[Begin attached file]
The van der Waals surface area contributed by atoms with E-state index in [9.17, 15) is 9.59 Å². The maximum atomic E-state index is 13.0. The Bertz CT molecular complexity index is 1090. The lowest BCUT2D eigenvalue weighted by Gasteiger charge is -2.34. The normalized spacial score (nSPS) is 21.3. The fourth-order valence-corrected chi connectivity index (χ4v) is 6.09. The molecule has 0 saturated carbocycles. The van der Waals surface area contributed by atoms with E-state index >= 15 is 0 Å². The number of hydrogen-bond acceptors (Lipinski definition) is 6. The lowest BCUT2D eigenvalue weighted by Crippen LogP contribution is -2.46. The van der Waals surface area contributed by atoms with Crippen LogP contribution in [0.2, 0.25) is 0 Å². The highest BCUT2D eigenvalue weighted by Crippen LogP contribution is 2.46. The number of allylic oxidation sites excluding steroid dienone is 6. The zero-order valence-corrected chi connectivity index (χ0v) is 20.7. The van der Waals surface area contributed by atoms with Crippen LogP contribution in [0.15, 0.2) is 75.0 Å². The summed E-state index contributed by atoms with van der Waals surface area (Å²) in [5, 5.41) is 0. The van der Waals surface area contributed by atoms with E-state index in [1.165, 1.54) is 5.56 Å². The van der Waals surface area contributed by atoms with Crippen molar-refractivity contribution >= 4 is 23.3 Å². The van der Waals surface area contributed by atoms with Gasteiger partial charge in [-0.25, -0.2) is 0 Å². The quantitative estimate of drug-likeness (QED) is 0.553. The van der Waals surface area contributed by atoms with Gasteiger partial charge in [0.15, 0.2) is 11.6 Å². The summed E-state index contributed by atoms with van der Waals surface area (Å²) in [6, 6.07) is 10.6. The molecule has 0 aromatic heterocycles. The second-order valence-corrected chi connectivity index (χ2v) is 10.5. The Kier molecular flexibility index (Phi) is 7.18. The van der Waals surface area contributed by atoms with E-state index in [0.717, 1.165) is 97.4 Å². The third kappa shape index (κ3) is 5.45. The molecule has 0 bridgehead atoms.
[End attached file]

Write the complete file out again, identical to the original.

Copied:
The van der Waals surface area contributed by atoms with E-state index in [9.17, 15) is 9.59 Å². The maximum atomic E-state index is 13.0. The Bertz CT molecular complexity index is 1090. The lowest BCUT2D eigenvalue weighted by Gasteiger charge is -2.34. The normalized spacial score (nSPS) is 21.3. The fourth-order valence-corrected chi connectivity index (χ4v) is 6.09. The molecule has 0 saturated carbocycles. The van der Waals surface area contributed by atoms with E-state index >= 15 is 0 Å². The number of hydrogen-bond acceptors (Lipinski definition) is 6. The lowest BCUT2D eigenvalue weighted by Crippen LogP contribution is -2.46. The van der Waals surface area contributed by atoms with Crippen LogP contribution in [0.2, 0.25) is 0 Å². The highest BCUT2D eigenvalue weighted by Crippen LogP contribution is 2.46. The number of allylic oxidation sites excluding steroid dienone is 6. The zero-order valence-corrected chi connectivity index (χ0v) is 20.7. The van der Waals surface area contributed by atoms with Crippen LogP contribution in [0.15, 0.2) is 75.0 Å². The summed E-state index contributed by atoms with van der Waals surface area (Å²) in [5, 5.41) is 0. The van der Waals surface area contributed by atoms with E-state index in [1.165, 1.54) is 5.56 Å². The van der Waals surface area contributed by atoms with Crippen molar-refractivity contribution >= 4 is 23.3 Å². The van der Waals surface area contributed by atoms with Gasteiger partial charge in [-0.25, -0.2) is 0 Å². The quantitative estimate of drug-likeness (QED) is 0.553. The van der Waals surface area contributed by atoms with Gasteiger partial charge in [0.15, 0.2) is 11.6 Å². The summed E-state index contributed by atoms with van der Waals surface area (Å²) in [6, 6.07) is 10.6. The molecule has 0 aromatic heterocycles. The second-order valence-corrected chi connectivity index (χ2v) is 10.5. The Kier molecular flexibility index (Phi) is 7.18. The van der Waals surface area contributed by atoms with E-state index in [0.717, 1.165) is 97.4 Å². The third kappa shape index (κ3) is 5.45. The molecule has 0 bridgehead atoms.